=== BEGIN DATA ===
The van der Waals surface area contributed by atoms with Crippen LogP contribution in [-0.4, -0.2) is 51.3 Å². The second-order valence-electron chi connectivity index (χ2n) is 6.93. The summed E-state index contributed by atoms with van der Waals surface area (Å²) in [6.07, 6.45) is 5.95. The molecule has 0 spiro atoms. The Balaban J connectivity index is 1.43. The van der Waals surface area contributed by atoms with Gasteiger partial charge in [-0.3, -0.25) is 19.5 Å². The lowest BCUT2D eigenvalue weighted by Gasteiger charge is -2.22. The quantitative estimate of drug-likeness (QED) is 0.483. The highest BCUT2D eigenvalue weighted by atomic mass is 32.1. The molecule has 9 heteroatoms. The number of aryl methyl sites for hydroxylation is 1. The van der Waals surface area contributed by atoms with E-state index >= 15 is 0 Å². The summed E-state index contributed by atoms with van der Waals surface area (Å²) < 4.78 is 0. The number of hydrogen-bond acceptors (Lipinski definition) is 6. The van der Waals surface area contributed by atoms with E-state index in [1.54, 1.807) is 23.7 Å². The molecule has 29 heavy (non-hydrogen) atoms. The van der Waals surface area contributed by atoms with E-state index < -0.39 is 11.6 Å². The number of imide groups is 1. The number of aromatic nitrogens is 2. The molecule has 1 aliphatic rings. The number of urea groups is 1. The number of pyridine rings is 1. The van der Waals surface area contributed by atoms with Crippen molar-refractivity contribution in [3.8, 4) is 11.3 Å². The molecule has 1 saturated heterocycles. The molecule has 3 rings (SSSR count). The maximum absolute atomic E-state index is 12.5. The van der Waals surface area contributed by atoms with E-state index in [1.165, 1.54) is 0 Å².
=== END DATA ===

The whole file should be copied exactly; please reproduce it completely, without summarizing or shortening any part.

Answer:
The van der Waals surface area contributed by atoms with Crippen LogP contribution in [-0.4, -0.2) is 51.3 Å². The second-order valence-electron chi connectivity index (χ2n) is 6.93. The summed E-state index contributed by atoms with van der Waals surface area (Å²) in [6.07, 6.45) is 5.95. The molecule has 0 spiro atoms. The Balaban J connectivity index is 1.43. The van der Waals surface area contributed by atoms with Gasteiger partial charge in [-0.3, -0.25) is 19.5 Å². The lowest BCUT2D eigenvalue weighted by Gasteiger charge is -2.22. The quantitative estimate of drug-likeness (QED) is 0.483. The highest BCUT2D eigenvalue weighted by atomic mass is 32.1. The molecule has 9 heteroatoms. The number of aryl methyl sites for hydroxylation is 1. The van der Waals surface area contributed by atoms with E-state index >= 15 is 0 Å². The summed E-state index contributed by atoms with van der Waals surface area (Å²) < 4.78 is 0. The number of hydrogen-bond acceptors (Lipinski definition) is 6. The van der Waals surface area contributed by atoms with E-state index in [1.54, 1.807) is 23.7 Å². The molecule has 29 heavy (non-hydrogen) atoms. The van der Waals surface area contributed by atoms with E-state index < -0.39 is 11.6 Å². The number of imide groups is 1. The number of aromatic nitrogens is 2. The molecule has 1 aliphatic rings. The number of urea groups is 1. The number of pyridine rings is 1. The van der Waals surface area contributed by atoms with Crippen molar-refractivity contribution in [3.8, 4) is 11.3 Å². The molecule has 1 saturated heterocycles. The molecule has 3 rings (SSSR count). The maximum absolute atomic E-state index is 12.5. The van der Waals surface area contributed by atoms with E-state index in [1.165, 1.54) is 0 Å².